The Bank for International Settlements urged central banks to carefully study the implications for financial stability and monetary policy of issuing digital currencies.
BIS cautioned that central bank digital currencies, or CBDCs, if made widely available, could pose a threat to financial stability.
CBDC could allow for “digital runs” towards the central bank with unprecedented speed and scale, the Basel-based BIS said in a report compiled by its committee on payments and market infrastructures and the markets committee.
The bank concluded that each jurisdiction considering the launch of a CBDC should carefully and thoroughly consider the implications before making any decision.
The BIS report was released ahead of the meeting of G20 finance ministers next week in Buenos Aires, the capital of Argentina. Cryptocurrencies will be on the top of the agenda.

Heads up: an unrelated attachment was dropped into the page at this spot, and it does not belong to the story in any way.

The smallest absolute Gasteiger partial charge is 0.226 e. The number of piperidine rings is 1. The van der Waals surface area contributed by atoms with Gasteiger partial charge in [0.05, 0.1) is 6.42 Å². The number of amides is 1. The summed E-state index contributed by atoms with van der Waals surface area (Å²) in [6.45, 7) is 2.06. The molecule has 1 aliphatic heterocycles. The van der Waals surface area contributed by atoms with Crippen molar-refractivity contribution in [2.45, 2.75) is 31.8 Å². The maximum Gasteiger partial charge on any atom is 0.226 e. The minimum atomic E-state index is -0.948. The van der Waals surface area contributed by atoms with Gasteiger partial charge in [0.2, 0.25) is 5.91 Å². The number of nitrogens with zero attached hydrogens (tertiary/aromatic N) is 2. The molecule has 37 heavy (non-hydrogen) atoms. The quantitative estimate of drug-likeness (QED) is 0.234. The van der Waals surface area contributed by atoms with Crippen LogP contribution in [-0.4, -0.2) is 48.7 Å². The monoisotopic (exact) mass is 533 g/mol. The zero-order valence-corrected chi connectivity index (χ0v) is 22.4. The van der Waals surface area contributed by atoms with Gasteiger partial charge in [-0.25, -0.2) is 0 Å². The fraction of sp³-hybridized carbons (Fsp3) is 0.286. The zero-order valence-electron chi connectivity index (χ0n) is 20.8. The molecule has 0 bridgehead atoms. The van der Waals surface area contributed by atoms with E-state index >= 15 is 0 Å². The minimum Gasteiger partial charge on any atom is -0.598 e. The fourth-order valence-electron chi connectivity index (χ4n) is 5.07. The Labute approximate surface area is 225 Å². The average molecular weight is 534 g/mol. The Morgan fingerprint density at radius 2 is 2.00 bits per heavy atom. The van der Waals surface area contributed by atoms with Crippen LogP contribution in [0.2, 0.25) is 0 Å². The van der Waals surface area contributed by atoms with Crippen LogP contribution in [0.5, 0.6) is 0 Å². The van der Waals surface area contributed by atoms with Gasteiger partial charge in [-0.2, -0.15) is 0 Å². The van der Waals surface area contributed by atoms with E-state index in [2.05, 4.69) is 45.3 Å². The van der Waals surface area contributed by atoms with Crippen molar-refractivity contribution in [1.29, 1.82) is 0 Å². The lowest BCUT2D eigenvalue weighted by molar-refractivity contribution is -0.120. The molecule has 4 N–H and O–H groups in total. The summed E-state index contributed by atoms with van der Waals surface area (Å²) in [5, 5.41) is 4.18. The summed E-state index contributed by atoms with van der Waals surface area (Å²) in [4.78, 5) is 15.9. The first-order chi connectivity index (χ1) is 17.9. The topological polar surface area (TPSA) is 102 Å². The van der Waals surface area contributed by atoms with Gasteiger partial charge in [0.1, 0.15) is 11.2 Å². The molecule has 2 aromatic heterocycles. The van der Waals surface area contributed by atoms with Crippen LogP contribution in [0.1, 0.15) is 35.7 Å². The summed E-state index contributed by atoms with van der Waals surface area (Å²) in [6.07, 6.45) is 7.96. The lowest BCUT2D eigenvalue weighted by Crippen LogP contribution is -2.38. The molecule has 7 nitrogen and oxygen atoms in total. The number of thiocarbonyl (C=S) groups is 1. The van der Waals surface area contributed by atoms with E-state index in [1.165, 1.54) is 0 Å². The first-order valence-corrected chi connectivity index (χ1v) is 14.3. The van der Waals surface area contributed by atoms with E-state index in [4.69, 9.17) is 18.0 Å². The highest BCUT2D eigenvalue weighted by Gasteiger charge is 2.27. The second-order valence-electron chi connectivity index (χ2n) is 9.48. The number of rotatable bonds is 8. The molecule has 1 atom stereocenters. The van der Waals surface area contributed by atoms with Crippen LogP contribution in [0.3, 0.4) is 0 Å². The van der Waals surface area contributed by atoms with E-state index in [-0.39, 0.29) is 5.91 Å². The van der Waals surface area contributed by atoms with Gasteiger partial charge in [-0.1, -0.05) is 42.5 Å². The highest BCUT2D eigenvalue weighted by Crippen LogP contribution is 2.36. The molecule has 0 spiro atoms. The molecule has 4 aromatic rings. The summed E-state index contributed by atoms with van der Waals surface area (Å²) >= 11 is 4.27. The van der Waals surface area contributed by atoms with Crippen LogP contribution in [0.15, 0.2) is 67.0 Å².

General purpose CBDCs could revolutionize the way money is provided and the role of central banks in the financial system, but these are uncharted waters, Benoit Coeure, who is Executive Board member of European Central Bank and the Chair of BIS committee on payments and market infrastructures, said.
Cryptocurrencies are poor imitations of money, Coeure said in an opinion piece in the Financial Times newspaper, published on March 13. Yet, while bitcoin and its cousins are something of a mirage, they might be an early sign of change, he wrote.
CBDCs could potentially help streamline many cumbersome clearing and settlement processes that are currently required to complete securities and foreign exchange trades, the banker said.
Although experiments with such forms of CBDCs have not resulted in conclusive benefits for wholesale payments, technology and design are evolving quickly, added Coeure.